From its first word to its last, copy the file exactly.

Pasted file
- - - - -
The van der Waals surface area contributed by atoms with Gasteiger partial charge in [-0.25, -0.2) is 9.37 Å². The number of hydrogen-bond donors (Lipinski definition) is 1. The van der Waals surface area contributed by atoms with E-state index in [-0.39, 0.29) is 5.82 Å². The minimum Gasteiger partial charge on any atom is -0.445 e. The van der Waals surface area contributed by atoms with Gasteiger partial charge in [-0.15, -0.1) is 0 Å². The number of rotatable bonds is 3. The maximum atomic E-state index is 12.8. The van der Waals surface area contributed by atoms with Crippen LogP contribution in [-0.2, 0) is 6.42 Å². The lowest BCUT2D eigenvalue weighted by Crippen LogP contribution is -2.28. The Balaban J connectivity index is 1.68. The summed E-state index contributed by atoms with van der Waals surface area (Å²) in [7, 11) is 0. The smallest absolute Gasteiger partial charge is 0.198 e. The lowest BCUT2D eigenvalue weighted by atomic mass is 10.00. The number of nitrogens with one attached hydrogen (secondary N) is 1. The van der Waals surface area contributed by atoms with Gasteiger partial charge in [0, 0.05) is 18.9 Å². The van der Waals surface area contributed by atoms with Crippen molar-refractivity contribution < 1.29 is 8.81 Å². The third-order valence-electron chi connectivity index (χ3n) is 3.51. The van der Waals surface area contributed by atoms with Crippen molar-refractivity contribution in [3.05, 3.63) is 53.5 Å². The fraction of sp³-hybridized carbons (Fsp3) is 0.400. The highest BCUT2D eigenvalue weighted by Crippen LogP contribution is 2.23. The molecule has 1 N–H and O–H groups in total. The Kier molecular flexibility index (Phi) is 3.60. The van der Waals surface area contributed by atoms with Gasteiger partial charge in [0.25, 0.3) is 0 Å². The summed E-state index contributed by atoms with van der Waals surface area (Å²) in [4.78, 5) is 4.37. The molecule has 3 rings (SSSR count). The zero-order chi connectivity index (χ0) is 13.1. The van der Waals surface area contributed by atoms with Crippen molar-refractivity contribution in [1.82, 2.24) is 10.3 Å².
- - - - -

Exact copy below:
The van der Waals surface area contributed by atoms with Gasteiger partial charge in [-0.25, -0.2) is 9.37 Å². The number of hydrogen-bond donors (Lipinski definition) is 1. The van der Waals surface area contributed by atoms with E-state index in [-0.39, 0.29) is 5.82 Å². The minimum Gasteiger partial charge on any atom is -0.445 e. The van der Waals surface area contributed by atoms with Gasteiger partial charge in [-0.15, -0.1) is 0 Å². The number of rotatable bonds is 3. The maximum atomic E-state index is 12.8. The van der Waals surface area contributed by atoms with Crippen LogP contribution in [-0.2, 0) is 6.42 Å². The lowest BCUT2D eigenvalue weighted by Crippen LogP contribution is -2.28. The Balaban J connectivity index is 1.68. The summed E-state index contributed by atoms with van der Waals surface area (Å²) in [7, 11) is 0. The smallest absolute Gasteiger partial charge is 0.198 e. The lowest BCUT2D eigenvalue weighted by atomic mass is 10.00. The number of nitrogens with one attached hydrogen (secondary N) is 1. The van der Waals surface area contributed by atoms with Gasteiger partial charge in [0, 0.05) is 18.9 Å². The van der Waals surface area contributed by atoms with Crippen molar-refractivity contribution < 1.29 is 8.81 Å². The third-order valence-electron chi connectivity index (χ3n) is 3.51. The van der Waals surface area contributed by atoms with Crippen molar-refractivity contribution in [3.05, 3.63) is 53.5 Å². The fraction of sp³-hybridized carbons (Fsp3) is 0.400. The highest BCUT2D eigenvalue weighted by Crippen LogP contribution is 2.23. The molecule has 1 N–H and O–H groups in total. The Kier molecular flexibility index (Phi) is 3.60. The van der Waals surface area contributed by atoms with Gasteiger partial charge in [0.25, 0.3) is 0 Å². The summed E-state index contributed by atoms with van der Waals surface area (Å²) in [4.78, 5) is 4.37. The molecule has 3 rings (SSSR count). The zero-order chi connectivity index (χ0) is 13.1. The van der Waals surface area contributed by atoms with Crippen molar-refractivity contribution in [1.82, 2.24) is 10.3 Å².